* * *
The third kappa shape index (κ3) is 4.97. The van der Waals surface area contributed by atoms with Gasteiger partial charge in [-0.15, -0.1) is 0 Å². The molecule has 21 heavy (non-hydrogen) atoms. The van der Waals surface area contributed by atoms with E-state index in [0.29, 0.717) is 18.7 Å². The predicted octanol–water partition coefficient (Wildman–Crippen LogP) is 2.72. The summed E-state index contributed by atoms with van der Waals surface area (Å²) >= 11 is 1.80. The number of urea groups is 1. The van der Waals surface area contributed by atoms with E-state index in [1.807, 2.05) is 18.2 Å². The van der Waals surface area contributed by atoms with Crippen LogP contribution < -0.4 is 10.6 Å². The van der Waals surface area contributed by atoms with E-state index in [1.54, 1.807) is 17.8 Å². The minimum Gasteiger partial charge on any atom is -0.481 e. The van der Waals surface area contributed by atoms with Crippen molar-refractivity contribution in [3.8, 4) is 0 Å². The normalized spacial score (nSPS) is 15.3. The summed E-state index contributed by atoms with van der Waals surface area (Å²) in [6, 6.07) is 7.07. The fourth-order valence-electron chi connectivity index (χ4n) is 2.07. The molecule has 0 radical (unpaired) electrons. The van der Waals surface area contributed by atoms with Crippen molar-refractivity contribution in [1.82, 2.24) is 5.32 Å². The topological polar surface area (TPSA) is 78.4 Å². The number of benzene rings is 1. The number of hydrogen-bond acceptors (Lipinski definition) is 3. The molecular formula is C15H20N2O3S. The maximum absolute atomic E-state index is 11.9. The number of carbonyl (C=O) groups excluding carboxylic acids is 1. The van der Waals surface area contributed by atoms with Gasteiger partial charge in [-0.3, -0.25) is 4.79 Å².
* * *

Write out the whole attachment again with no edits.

The third kappa shape index (κ3) is 4.97. The van der Waals surface area contributed by atoms with Gasteiger partial charge in [-0.15, -0.1) is 0 Å². The molecule has 21 heavy (non-hydrogen) atoms. The van der Waals surface area contributed by atoms with E-state index in [0.29, 0.717) is 18.7 Å². The predicted octanol–water partition coefficient (Wildman–Crippen LogP) is 2.72. The summed E-state index contributed by atoms with van der Waals surface area (Å²) >= 11 is 1.80. The number of urea groups is 1. The van der Waals surface area contributed by atoms with E-state index in [1.807, 2.05) is 18.2 Å². The van der Waals surface area contributed by atoms with Crippen LogP contribution < -0.4 is 10.6 Å². The van der Waals surface area contributed by atoms with E-state index in [1.54, 1.807) is 17.8 Å². The minimum Gasteiger partial charge on any atom is -0.481 e. The van der Waals surface area contributed by atoms with Crippen molar-refractivity contribution in [3.8, 4) is 0 Å². The normalized spacial score (nSPS) is 15.3. The summed E-state index contributed by atoms with van der Waals surface area (Å²) in [6, 6.07) is 7.07. The fourth-order valence-electron chi connectivity index (χ4n) is 2.07. The molecule has 0 radical (unpaired) electrons. The van der Waals surface area contributed by atoms with Crippen molar-refractivity contribution in [1.82, 2.24) is 5.32 Å². The topological polar surface area (TPSA) is 78.4 Å². The number of benzene rings is 1. The number of hydrogen-bond acceptors (Lipinski definition) is 3. The molecular formula is C15H20N2O3S. The maximum absolute atomic E-state index is 11.9. The number of carbonyl (C=O) groups excluding carboxylic acids is 1. The van der Waals surface area contributed by atoms with Gasteiger partial charge in [-0.3, -0.25) is 4.79 Å².